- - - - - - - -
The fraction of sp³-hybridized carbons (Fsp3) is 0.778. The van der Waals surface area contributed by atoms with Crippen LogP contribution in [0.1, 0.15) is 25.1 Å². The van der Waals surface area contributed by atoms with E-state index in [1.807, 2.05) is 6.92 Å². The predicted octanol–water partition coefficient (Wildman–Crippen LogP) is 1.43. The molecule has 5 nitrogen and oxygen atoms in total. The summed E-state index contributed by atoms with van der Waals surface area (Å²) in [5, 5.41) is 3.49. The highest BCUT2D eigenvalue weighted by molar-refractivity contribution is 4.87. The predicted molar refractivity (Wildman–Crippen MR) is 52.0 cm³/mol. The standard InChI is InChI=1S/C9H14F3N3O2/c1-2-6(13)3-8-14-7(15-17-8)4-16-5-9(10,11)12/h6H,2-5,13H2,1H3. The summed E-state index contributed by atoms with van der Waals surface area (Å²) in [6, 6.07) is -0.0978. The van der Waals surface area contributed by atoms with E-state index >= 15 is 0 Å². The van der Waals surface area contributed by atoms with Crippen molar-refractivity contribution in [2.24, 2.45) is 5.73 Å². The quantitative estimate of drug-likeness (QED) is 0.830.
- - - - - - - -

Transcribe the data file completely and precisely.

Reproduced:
The fraction of sp³-hybridized carbons (Fsp3) is 0.778. The van der Waals surface area contributed by atoms with Crippen LogP contribution in [0.1, 0.15) is 25.1 Å². The van der Waals surface area contributed by atoms with E-state index in [1.807, 2.05) is 6.92 Å². The predicted octanol–water partition coefficient (Wildman–Crippen LogP) is 1.43. The molecule has 5 nitrogen and oxygen atoms in total. The summed E-state index contributed by atoms with van der Waals surface area (Å²) in [5, 5.41) is 3.49. The highest BCUT2D eigenvalue weighted by molar-refractivity contribution is 4.87. The predicted molar refractivity (Wildman–Crippen MR) is 52.0 cm³/mol. The standard InChI is InChI=1S/C9H14F3N3O2/c1-2-6(13)3-8-14-7(15-17-8)4-16-5-9(10,11)12/h6H,2-5,13H2,1H3. The summed E-state index contributed by atoms with van der Waals surface area (Å²) in [6, 6.07) is -0.0978. The van der Waals surface area contributed by atoms with E-state index >= 15 is 0 Å². The van der Waals surface area contributed by atoms with Crippen molar-refractivity contribution in [2.24, 2.45) is 5.73 Å². The quantitative estimate of drug-likeness (QED) is 0.830.